USPS rates. “The USPS, for the majority of domestic deliveries — but often also international — is the most cost-effective option for small businesses. Its flagship service, Priority Mail, starts around $7 per shipment and gets most items anywhere in the U.S. in two to three days — even during the pandemic. We see roughly a 2.5-day average delivery time across the Shippo network,” said Paganini.
USPS package rates could rise. President Trump recently suggested that if the USPS is going to get additional funding from taxpayers, it will need to raise rates.
“The Postal Service is a joke,” the President said in April 2020, according to The Wall Street Journal. “They’re handing out packages for Amazon and other internet companies. And every time they bring a package, they lose money on it…If they don’t raise the price, I’m not signing anything.”
The President suggested that rates should be quadrupled.
“I’ve heard speculation about how large corporations, mainly Amazon, are to blame for the current struggles of the USPS. Specifically, that they are underpaying the USPS and that these economics are a primary driver of the USPS recent struggles. However, Amazon is not the driver of the USPS’s challenges. In fact, Amazon is a major contributor to the continued growth of the USPS’s most profitable revenue stream: package delivery.”
Regardless, ecommerce SMBs should pay attention to USPS as this political discussion continues.
Delivery addresses. A third and unlikely change may impact which addresses the USPS delivers to and how often.
It seems unlikely that the USPS could stop delivering to some rural addresses. But doing so would significantly reduce costs. Similarly, the agency could save money delivering to rural routes less often, perhaps, three days per week instead of six.
This change could impact ecommerce SMBs that sell heavily into rural areas.
USPS is closed. Online sellers who depend on the USPS’s relatively low-cost shipping should also monitor the discussions of closing the USPS altogether.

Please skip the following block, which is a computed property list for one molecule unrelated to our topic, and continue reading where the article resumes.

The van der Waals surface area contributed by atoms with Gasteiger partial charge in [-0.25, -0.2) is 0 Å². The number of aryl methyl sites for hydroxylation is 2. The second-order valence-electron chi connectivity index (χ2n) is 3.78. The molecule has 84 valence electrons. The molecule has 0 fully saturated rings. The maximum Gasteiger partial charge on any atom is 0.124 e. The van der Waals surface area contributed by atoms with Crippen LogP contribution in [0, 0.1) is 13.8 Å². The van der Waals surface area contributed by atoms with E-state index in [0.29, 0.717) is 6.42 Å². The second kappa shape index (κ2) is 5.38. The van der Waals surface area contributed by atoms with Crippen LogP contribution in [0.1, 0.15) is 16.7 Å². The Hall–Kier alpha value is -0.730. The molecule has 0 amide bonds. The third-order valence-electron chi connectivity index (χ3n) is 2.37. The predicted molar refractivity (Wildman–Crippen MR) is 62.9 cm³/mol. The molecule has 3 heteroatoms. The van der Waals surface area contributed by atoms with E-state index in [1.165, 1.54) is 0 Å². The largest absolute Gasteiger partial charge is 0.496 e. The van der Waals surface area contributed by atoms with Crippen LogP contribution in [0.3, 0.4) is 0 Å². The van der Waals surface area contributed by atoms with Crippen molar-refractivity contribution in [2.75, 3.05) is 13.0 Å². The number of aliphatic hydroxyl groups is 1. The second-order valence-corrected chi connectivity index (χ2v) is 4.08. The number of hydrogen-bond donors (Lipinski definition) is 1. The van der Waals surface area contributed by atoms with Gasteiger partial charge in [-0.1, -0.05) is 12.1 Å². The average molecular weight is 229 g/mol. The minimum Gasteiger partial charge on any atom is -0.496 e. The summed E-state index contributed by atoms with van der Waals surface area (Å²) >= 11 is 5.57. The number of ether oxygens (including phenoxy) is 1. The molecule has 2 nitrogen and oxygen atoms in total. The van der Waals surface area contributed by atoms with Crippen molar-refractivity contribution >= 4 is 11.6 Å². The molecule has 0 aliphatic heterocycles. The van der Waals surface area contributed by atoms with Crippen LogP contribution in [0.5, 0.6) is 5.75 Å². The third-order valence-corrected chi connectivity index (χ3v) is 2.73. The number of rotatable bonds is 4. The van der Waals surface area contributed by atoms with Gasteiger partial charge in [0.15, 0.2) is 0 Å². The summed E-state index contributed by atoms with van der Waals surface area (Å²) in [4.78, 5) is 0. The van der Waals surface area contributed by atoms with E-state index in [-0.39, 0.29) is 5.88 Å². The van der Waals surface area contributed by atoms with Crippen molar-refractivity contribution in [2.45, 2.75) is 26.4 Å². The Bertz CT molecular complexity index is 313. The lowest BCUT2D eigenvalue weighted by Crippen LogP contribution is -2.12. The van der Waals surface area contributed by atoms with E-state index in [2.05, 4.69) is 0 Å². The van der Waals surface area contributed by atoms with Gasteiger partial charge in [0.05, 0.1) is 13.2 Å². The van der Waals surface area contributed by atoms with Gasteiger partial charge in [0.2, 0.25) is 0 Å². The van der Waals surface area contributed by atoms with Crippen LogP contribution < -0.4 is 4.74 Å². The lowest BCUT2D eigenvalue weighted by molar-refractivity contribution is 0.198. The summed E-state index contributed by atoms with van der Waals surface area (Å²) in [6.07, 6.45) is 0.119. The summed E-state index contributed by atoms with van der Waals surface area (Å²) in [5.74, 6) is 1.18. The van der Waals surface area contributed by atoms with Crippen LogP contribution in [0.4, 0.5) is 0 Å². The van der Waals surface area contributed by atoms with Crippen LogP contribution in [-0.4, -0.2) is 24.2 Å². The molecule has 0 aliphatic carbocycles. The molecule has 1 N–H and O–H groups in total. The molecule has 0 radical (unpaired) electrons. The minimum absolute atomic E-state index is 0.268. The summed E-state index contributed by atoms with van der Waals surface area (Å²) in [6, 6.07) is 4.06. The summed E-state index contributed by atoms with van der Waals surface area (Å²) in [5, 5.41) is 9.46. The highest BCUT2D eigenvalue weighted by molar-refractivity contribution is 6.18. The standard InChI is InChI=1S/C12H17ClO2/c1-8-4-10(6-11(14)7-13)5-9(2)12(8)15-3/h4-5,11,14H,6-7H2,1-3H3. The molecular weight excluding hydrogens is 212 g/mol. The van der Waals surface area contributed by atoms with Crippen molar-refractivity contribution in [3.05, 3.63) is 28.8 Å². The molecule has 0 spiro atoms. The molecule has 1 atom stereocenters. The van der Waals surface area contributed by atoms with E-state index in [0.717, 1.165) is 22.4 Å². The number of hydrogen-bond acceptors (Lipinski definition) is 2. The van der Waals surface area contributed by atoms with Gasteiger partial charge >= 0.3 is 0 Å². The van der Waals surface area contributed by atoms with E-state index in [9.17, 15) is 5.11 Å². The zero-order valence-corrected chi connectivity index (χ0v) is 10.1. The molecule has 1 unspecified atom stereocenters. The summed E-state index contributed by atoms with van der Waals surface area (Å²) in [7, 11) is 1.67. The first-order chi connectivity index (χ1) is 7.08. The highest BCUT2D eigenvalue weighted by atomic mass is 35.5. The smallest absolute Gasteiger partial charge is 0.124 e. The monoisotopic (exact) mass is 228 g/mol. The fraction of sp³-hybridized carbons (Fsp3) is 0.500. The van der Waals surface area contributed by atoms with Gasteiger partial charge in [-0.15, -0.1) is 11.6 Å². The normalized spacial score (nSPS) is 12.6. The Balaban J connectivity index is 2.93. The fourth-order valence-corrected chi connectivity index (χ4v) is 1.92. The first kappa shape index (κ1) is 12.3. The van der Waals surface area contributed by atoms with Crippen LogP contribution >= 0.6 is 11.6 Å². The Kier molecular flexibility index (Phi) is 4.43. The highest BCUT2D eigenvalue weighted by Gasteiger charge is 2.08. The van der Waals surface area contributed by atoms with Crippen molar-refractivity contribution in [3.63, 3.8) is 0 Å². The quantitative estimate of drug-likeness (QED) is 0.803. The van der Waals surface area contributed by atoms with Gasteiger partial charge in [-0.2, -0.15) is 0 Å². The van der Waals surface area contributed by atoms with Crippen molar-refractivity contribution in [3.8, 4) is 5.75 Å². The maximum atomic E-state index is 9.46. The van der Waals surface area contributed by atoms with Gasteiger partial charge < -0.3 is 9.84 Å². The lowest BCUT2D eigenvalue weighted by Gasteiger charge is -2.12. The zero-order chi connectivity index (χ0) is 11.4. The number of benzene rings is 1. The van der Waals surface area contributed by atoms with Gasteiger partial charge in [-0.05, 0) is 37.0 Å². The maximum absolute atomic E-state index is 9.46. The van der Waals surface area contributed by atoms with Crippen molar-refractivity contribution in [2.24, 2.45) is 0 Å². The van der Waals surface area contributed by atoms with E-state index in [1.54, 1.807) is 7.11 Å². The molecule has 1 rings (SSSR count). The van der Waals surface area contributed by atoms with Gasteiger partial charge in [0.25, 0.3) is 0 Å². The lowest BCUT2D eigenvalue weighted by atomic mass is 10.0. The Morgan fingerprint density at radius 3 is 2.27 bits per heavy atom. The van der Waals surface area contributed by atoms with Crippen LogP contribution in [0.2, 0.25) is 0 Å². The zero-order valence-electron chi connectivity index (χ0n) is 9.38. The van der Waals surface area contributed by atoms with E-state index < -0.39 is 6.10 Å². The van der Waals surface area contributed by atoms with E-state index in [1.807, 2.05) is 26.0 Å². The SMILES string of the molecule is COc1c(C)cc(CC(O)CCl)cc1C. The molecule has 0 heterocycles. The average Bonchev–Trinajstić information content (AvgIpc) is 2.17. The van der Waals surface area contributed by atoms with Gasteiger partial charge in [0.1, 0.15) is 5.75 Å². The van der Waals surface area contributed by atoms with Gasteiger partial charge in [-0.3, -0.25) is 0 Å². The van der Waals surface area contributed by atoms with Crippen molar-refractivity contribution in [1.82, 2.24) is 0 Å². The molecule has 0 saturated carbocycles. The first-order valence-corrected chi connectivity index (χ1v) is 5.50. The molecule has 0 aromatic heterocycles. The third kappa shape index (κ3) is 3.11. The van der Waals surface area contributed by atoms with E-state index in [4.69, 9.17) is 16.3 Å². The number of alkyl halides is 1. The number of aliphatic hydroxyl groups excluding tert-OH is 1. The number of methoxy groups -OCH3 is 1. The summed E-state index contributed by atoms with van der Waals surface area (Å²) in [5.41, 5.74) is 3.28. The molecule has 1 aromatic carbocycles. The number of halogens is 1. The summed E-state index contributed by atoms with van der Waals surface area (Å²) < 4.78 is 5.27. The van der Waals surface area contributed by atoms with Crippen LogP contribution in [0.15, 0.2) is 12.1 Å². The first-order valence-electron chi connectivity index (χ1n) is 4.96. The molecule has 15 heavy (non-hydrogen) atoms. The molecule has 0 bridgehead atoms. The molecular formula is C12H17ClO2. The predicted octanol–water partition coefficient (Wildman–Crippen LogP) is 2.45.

“Overall, I think that in the absence of the USPS, we’d see a drop in the rate of digital entrepreneurship,” said Paganini.
“I’ve always seen selling online as somewhat of an equalizer. You don’t need to buy the most expensive real estate in your city or have the biggest spot in the mall to reach customers. Now, in the face of Covid-19, even more businesses are turning online to keep up. Without the USPS, the barriers to entry would be higher. I don’t think as many entrepreneurs and historically offline businesses would be able to transition online as easily — many might not be able to do so at all.”
“It’s worth noting that the major private carriers are making moves to better support small businesses,” Paganini added.
“I don’t think it is accurate to say that UPS and FedEx are not helping small businesses. They are expanding their ground fleets, working to make their services more accessible to SMBs, and investing in technology and partnerships to reach more SMBs. I applaud their efforts and think that they are making the right investments. However, right now, and for the foreseeable future, no one is equipped to fill the gap that would be left if the USPS were to cease operations. Private carriers simply wouldn’t be able to keep up with the volume, nor would they be able to profitably service as wide of a net of businesses and consumers as the USPS.”